On the way home I caught a little of an interview with Bart Ehrman on NPR's Fresh Air. His latest book is Jesus, Interrupted: Revealing the Hidden Contradictions in the Bible (And Why We Don't Know About Them) - this interview was simply amazing.
One of my favorite things in studying religion is understanding the circumstances under which portions of the Bible were written. It's interesting to me that studying the Bible often takes the ability to split oneself into two distinct mindsets: the academic and the spiritual. Many people have difficulty separating the two sides when studying religion. I argue that its a good practice to set aside one's spiritual and emotional attachment to some of Religious Studies because it allows the student to analyze the texts, begin to understand the context of stories and gives people a fuller understanding of the religion itself. I know that many people are vocally opposed to setting one's beliefs aside when studying religion, often siting the infallible word of God.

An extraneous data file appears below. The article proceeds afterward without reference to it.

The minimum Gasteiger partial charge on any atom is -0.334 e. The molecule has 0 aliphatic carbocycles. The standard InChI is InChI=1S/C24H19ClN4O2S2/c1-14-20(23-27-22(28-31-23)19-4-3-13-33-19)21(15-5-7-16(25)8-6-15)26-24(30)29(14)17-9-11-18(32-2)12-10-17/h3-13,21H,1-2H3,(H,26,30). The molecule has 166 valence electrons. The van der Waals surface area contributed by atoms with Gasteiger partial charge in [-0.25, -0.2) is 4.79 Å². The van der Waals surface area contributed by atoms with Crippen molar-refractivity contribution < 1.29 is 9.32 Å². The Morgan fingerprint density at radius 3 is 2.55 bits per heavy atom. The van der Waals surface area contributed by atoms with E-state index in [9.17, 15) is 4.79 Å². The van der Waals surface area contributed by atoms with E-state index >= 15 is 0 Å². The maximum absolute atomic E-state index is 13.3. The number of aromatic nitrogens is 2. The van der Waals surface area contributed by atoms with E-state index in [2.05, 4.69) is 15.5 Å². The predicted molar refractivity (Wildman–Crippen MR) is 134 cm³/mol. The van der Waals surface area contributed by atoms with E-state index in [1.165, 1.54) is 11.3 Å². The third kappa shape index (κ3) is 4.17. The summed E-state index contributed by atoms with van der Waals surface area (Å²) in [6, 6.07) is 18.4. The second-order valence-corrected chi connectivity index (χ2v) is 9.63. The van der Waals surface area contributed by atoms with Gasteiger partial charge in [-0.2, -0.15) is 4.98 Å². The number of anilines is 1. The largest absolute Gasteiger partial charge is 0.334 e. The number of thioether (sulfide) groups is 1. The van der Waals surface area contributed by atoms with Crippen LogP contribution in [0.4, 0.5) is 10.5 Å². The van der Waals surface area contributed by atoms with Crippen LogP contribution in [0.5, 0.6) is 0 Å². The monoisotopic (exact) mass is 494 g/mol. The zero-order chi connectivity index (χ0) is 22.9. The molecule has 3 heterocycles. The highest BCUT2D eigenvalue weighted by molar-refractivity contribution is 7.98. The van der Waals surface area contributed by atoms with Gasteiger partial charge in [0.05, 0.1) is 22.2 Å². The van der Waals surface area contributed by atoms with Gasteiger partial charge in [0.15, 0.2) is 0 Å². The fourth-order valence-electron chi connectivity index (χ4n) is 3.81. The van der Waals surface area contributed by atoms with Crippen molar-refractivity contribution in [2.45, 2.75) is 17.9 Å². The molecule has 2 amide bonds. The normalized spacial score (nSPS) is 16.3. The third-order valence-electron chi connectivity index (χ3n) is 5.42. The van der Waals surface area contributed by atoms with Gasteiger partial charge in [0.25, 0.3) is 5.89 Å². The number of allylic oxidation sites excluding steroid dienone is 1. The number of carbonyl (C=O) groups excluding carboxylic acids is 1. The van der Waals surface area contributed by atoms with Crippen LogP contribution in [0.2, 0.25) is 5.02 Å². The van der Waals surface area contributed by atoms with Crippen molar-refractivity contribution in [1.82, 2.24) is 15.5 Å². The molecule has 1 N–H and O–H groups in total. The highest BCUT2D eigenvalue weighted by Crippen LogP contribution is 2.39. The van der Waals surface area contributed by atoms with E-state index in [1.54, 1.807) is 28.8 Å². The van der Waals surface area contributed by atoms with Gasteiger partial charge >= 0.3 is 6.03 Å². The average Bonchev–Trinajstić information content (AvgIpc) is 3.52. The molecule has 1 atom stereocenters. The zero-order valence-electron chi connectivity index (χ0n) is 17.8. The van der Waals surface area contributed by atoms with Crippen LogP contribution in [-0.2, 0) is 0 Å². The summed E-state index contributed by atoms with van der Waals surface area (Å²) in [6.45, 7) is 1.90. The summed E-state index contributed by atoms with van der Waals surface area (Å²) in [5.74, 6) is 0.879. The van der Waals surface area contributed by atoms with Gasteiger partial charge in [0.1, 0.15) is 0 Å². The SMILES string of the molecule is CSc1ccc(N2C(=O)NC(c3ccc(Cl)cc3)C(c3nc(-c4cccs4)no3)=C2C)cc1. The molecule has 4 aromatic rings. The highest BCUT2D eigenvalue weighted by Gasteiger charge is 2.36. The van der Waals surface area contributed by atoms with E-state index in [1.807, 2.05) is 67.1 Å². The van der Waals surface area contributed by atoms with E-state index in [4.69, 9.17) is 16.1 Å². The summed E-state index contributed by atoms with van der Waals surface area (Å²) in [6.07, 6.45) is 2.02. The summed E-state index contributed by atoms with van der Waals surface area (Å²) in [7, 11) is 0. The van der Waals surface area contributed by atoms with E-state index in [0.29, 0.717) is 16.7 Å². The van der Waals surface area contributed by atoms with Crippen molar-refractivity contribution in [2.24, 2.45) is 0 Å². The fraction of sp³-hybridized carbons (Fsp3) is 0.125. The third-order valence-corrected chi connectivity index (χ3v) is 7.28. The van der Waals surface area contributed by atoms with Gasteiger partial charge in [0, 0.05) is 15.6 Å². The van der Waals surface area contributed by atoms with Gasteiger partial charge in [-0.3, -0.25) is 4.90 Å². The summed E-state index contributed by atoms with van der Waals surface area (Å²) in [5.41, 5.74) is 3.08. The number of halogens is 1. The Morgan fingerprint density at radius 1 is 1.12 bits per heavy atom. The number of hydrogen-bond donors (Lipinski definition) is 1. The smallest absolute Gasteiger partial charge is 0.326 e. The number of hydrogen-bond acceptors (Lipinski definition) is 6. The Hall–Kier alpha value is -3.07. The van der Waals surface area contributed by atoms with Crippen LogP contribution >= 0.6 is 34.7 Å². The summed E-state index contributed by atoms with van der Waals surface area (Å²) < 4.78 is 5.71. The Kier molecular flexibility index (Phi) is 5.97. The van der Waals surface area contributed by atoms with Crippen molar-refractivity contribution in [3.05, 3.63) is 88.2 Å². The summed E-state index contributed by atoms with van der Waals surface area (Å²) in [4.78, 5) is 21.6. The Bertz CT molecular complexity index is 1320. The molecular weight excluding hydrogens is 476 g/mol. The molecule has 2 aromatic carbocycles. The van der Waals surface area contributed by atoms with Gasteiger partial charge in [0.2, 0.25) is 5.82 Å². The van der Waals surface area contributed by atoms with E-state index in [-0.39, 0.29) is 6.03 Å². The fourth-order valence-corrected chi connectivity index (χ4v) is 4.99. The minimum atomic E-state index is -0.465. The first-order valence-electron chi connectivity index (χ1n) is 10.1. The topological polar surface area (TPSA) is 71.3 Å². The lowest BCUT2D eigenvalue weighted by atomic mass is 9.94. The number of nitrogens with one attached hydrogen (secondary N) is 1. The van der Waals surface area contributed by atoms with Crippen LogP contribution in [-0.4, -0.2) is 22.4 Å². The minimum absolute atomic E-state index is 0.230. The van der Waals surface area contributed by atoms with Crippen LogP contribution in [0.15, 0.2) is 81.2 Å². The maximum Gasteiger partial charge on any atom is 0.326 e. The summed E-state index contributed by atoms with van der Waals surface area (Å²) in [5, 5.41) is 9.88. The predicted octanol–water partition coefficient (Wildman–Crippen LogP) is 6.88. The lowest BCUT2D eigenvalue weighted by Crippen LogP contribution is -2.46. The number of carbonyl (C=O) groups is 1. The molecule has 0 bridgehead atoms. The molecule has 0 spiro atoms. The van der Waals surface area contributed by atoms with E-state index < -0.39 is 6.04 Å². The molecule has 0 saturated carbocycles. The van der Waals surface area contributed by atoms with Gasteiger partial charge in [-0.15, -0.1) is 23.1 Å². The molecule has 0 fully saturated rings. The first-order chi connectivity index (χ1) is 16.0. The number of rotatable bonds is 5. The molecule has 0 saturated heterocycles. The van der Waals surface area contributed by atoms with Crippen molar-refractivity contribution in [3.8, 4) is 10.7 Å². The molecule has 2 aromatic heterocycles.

Hopefully you'll take a listen to the interview and take away a little of the landscape of the time of Jesus. So much went into the writing of the four Gospels, each by a different person, at varying intervals after the death of Jesus. Each was canonized, yet there were other gospels written. Often times, where there are differences and discrepancies in the texts, we learn the most. How do the differing stories give us a fuller picture of Jesus? Let me know what you think!